Last fall I felt I had lost my “brewing mojo” after several failed all grain recipes I tried. I went back and did a couple of extract kits just to get something halfway drinkable in the house. Might do it again here in a few weeks after I get settled in my new place. Than again I may also play with some smaller BIAB test batches I have been kicking around.
I switched to all grain, but I do extracts as well. Only because I knock out an extract from start to finish very quickly. Much less cleanup. A quicker process. And I was always happy with my extract brews. So I do both on a regular basis.
Thanks guys. That was interesting on the Cream Ale …I brewed a batch of all grain and it was good, not great…I think I’ll try that and the Nut Brown from NB. I’m just so damned busy lately. Maybe when I retire I’ll have more time.
Hah! Don’t count on it. :cheers:
I’m switching to BIAB and until I make an All-Grain can’t say I know what the “Extract Twang” is yet. One thing that does disappoint me is that NB always makes the exclusive and limited release recipes as extract.
I don’t see the point of brewing an extract batch after you go AG, unless you really can’t spare a bit of extra time to mill, mash and sparge.
I’ve been doing AG for almost 2 years now, but one recipe that I’ll probably stick with the extract version is NB’s Caribou Slobber. Wicked Good!
A 5-gallon extract batch can be made on most kitchen stoves when the weather is worse than the brewer is willing to tolerate.
It’s kind of along the same lines as a pro baseball player who gets together with friends from time to time to play softball in the park. Or like a person who retires and goes back to work part time just so that they can be with people. Or the soldier who gets out of the army but stays in for national guard.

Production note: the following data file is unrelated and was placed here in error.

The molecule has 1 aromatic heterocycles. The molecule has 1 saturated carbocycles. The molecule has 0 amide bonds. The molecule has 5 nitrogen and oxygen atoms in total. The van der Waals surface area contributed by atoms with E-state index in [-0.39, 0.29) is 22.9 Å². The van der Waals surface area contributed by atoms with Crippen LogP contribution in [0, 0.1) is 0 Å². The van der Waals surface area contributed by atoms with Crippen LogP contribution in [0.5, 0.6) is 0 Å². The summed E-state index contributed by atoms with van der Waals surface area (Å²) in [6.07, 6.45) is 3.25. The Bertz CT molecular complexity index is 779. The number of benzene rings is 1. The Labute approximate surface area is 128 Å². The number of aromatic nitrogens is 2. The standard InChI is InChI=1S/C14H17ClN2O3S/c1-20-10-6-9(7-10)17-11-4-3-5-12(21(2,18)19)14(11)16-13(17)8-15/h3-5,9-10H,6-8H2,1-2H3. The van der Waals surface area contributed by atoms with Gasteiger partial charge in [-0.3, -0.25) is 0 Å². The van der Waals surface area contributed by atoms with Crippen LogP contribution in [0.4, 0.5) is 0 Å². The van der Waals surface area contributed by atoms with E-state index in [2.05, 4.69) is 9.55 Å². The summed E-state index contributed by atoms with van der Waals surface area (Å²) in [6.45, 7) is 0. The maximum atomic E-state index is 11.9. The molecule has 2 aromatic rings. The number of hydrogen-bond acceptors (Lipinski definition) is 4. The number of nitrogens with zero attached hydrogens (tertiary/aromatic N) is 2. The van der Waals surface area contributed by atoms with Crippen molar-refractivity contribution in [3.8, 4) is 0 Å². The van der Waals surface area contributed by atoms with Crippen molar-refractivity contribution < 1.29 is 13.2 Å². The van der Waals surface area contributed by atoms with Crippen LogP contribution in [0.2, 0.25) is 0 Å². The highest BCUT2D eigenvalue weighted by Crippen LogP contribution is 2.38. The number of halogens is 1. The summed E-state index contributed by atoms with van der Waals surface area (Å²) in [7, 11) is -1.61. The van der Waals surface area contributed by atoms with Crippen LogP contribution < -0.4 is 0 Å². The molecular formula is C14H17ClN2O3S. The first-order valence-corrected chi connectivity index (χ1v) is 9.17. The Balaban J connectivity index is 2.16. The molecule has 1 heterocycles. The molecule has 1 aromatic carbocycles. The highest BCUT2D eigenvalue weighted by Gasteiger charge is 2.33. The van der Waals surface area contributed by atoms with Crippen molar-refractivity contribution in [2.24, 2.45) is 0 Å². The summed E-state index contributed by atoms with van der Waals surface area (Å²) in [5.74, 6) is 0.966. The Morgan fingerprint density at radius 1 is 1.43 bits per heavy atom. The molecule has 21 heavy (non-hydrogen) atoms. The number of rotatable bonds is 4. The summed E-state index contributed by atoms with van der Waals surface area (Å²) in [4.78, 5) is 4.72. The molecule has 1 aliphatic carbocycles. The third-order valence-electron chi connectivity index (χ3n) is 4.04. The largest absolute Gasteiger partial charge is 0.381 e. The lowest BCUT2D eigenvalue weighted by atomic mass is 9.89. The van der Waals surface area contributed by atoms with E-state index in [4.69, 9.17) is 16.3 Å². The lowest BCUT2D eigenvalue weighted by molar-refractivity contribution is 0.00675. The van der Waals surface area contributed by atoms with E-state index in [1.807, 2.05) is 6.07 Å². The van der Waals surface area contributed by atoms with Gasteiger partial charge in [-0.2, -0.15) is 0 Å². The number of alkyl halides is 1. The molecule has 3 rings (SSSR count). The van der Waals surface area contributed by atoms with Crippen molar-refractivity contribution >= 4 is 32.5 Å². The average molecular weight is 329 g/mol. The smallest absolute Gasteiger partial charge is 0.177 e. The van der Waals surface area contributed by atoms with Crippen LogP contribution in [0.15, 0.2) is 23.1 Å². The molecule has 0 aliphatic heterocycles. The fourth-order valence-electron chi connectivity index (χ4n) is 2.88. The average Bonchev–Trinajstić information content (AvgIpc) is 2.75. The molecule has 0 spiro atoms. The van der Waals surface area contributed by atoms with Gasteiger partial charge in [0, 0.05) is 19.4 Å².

It’s kind of along the same lines as a pro baseball player who gets together with friends from time to time to play softball in the park. Or like a person who retires and goes back to work part time just so that they can be with people. Or the soldier who gets out of the army but stays in for national guard.[/quote]
…or like a professional chef who makes SPAM sandwiches every now and then at home, because it takes them back to when they were a kid.
Sorry, this is one thing I’m not the least bit sentimental about. Maybe because I only brewed a couple extract batches before jumping into AG.
There’s nothing wrong with extract brewing if you follow good brewing practices. NB’s Nut Brown Ale is a fantastic extract beer, as are the NB Cream Ale, Dead Ringer, Jamil’s Evil Twin, Kama Citra Session IPA and T-Can and Bearcat’s Wheaten Beatdown. I’ve done all except Dead Ringer and the Nut Brown as both extract and all grain, and other than the color the differences were very subtle. I’ve also done a side-by-side comparison of extract Dead Ringer and Bell’s Two Hearted Ale, and again, the only real difference was color. The bottom line is to do what works for you.
With AG, I think unless you’ve researched your water and got pH within range you might be better off with extract as this work has been done for you. AG has a learning curve…
Going back the OP, AG should not take “all day”. 60m mashes are bunk, 90m boils bunk, mashout bunk, fly sparge bunk, etc… Not saying you can’t take your time if you have it, but rethink your process and maybe you will find time. Although I do think AG ultimately makes better beer, I am mostly attracted to it for the cost.
From the handful of videos I’ve watched, it seems that the all grain brew process is more complicated and time consuming than extract brewing. And requires more space for brewing and storage.